NEW YORK -- For the first time in eight years, the Republican Party has assumed control of the US Congress, having taken the Senate from the Democrats in the midterm elections last year.
On Tuesday at noon, Vice President Joe Biden swore in senators new and old, while Mitch McConnell of Kentucky took his place as majority leader in the chamber.
In the House of Representatives, which has been controlled by Republicans since 2010, veterans and newcomers recited the pledge of allegiance. Yet despite the recent elections victories, the GOP remains a party mired in disunity.
As members of the House were filing in, behind the scenes Speaker John Boehner was the target of a Tea Party coup to unseat him in favour of a more conservative, less “establishment” leader. The coup, however, fell somewhat short and Boehner, alongside the even more “establishment” McConnell, will lead their party in Congress over the next session.
Despite the discord, Republicans looked to assert themselves straight away by moving to approve the stalled Keystone XL pipeline, which would run from Canada to the Gulf coast.
President Obama retains a veto on legislation sent from Congress, which the White House said on Tuesday he would use to block the pipeline - a project that Obama and many Democrats have decried as a retrograde step in combatting global warming.
The pipeline is the opening battle in what is likely to be a long and difficult war between Congress and the White House for the remainder of Obama's term.
And though Republicans and Democrats have talked compromise in the weeks leading up to the new session, Republicans’ desire to dismantle the past six years of Obama governance means a series of vetoes and ultimately a shutdown is the most likely outcome in the months ahead.
Here are the top items on the Republican agenda:
—Energy: The Senate's first bill would approve construction of the proposed Keystone XL pipeline, designed to pump oil from Canada to the US Gulf Coast. Republicans and some Democrats call the project a job-creator, but Obama and other Democrats consider it a pathway to worsening global warming. The House seems likely to approve the measure quickly. The GOP also plans legislation expediting US natural gas exports.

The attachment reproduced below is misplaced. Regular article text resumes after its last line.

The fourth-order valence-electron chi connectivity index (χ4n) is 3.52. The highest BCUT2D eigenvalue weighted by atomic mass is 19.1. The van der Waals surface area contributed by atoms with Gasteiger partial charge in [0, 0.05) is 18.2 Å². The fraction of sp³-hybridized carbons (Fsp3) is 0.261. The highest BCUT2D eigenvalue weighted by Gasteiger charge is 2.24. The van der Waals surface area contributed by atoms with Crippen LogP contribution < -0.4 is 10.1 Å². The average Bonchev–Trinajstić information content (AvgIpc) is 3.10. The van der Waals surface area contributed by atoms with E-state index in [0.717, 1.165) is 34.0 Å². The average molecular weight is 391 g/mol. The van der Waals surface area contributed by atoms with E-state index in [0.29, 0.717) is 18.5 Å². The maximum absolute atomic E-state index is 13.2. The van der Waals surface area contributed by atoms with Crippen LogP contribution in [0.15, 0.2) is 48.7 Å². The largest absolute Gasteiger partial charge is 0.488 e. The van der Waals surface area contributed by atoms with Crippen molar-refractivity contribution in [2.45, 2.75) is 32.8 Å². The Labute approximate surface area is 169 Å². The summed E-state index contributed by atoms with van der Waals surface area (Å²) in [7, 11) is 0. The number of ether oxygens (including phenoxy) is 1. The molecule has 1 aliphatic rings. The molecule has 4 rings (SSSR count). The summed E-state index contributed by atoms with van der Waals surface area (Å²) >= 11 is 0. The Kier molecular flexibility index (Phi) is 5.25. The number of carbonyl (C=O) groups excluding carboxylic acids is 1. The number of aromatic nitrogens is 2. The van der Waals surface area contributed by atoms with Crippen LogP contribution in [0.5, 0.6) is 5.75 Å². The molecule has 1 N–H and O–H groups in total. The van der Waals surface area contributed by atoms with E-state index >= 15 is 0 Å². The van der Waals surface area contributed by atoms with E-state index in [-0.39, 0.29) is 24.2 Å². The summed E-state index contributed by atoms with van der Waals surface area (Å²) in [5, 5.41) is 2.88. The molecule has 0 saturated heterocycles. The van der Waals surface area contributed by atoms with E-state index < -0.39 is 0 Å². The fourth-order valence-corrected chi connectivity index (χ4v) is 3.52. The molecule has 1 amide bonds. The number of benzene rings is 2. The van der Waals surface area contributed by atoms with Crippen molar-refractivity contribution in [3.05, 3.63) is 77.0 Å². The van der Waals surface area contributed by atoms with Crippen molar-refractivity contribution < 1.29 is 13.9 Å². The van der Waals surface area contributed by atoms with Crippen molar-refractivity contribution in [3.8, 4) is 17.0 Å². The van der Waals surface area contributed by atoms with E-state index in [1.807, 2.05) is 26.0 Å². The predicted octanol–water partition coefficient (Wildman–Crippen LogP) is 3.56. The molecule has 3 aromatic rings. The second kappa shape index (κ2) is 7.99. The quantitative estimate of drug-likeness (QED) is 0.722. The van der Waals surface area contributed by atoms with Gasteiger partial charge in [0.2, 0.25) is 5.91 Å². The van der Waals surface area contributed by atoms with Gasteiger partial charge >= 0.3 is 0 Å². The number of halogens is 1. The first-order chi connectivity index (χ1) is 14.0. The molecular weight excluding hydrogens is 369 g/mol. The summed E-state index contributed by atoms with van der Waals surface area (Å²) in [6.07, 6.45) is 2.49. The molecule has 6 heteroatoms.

—Health care: Republicans want to weaken Obama's 2010 health care overhaul. Leading off in the House: Legislation making it easier for smaller businesses to avoid providing health coverage to their workers by hiring veterans who already have government coverage. Another bill would exempt companies from covering employees who work under 40 hours weekly — up from the current 30-hour cutoff. Votes on a full repeal of the law are likely, but a certain veto by Obama awaits if it reaches him.
—Immigration: A bill financing the Department of Homeland Security lapses in late February. Republicans would extend the agency's funding but want language blocking Obama's executive actions shielding from deportation as many as 4 million immigrants in the US illegally. Republicans also want to beef up enforcement of immigration laws while easing restrictions on incoming farm and highly skilled workers.
—Budget: House Republicans want to balance the budget in 10 years. Senate Republicans haven't embraced that timeline, but GOP leaders agree that federal spending must be curbed. Republicans will likely use must-pass spending bills to challenge Obama on anti-pollution and business regulations.
—Taxes: The GOP wants to lower income tax rates for corporations and other businesses, with lost revenue recovered by plugging unspecified loopholes. Democrats might go along if extra money is raised for building highways.
—Other votes: Speeding congressional approval of trade treaties; hindering Obama's outreach to Cuba and Iran; Obama's nominations of Loretta Lynch for attorney general and Ashton Carter for defense secretary; renewing expired terrorism risk insurance; preventing expiration of the highway construction trust fund, the Export-Import Bank and federal borrowing authority.